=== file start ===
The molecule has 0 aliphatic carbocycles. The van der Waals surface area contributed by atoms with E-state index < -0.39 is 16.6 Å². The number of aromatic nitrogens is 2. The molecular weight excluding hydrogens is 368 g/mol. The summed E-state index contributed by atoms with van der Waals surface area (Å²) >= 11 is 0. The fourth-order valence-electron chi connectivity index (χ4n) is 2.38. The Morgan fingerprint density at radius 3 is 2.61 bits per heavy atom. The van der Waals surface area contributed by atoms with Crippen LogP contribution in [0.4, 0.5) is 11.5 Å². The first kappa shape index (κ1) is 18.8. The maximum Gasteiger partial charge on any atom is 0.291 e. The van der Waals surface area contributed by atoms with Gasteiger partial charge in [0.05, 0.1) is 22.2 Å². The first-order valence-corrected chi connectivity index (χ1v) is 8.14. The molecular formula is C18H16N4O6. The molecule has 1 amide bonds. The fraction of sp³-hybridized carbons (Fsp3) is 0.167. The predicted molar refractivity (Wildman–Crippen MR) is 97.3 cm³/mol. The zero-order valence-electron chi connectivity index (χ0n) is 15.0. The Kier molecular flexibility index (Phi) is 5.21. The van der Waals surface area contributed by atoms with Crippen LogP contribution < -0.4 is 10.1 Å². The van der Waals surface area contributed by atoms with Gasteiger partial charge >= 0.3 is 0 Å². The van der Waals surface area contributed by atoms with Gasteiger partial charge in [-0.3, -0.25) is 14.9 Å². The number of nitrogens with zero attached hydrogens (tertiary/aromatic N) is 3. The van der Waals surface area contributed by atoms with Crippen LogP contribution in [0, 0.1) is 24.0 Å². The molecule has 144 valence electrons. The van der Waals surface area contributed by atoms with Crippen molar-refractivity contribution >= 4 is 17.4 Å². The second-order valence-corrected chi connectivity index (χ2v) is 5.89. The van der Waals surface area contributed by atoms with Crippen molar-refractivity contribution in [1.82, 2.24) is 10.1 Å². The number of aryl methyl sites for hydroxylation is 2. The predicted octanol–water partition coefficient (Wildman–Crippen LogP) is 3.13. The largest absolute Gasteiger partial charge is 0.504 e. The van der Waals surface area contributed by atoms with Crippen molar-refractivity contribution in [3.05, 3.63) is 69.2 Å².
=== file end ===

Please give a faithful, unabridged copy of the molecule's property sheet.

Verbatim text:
The molecule has 0 aliphatic carbocycles. The van der Waals surface area contributed by atoms with E-state index < -0.39 is 16.6 Å². The number of aromatic nitrogens is 2. The molecular weight excluding hydrogens is 368 g/mol. The summed E-state index contributed by atoms with van der Waals surface area (Å²) >= 11 is 0. The fourth-order valence-electron chi connectivity index (χ4n) is 2.38. The Morgan fingerprint density at radius 3 is 2.61 bits per heavy atom. The van der Waals surface area contributed by atoms with Crippen LogP contribution in [0.4, 0.5) is 11.5 Å². The first kappa shape index (κ1) is 18.8. The maximum Gasteiger partial charge on any atom is 0.291 e. The van der Waals surface area contributed by atoms with Gasteiger partial charge in [0.05, 0.1) is 22.2 Å². The first-order valence-corrected chi connectivity index (χ1v) is 8.14. The molecular formula is C18H16N4O6. The molecule has 1 amide bonds. The fraction of sp³-hybridized carbons (Fsp3) is 0.167. The predicted molar refractivity (Wildman–Crippen MR) is 97.3 cm³/mol. The zero-order valence-electron chi connectivity index (χ0n) is 15.0. The Kier molecular flexibility index (Phi) is 5.21. The van der Waals surface area contributed by atoms with Crippen LogP contribution < -0.4 is 10.1 Å². The van der Waals surface area contributed by atoms with Gasteiger partial charge >= 0.3 is 0 Å². The van der Waals surface area contributed by atoms with Gasteiger partial charge in [-0.3, -0.25) is 14.9 Å². The number of nitrogens with zero attached hydrogens (tertiary/aromatic N) is 3. The van der Waals surface area contributed by atoms with Crippen LogP contribution in [0, 0.1) is 24.0 Å². The molecule has 144 valence electrons. The van der Waals surface area contributed by atoms with Crippen molar-refractivity contribution >= 4 is 17.4 Å². The second-order valence-corrected chi connectivity index (χ2v) is 5.89. The van der Waals surface area contributed by atoms with Crippen molar-refractivity contribution in [1.82, 2.24) is 10.1 Å². The number of aryl methyl sites for hydroxylation is 2. The predicted octanol–water partition coefficient (Wildman–Crippen LogP) is 3.13. The largest absolute Gasteiger partial charge is 0.504 e. The van der Waals surface area contributed by atoms with Crippen molar-refractivity contribution in [3.05, 3.63) is 69.2 Å².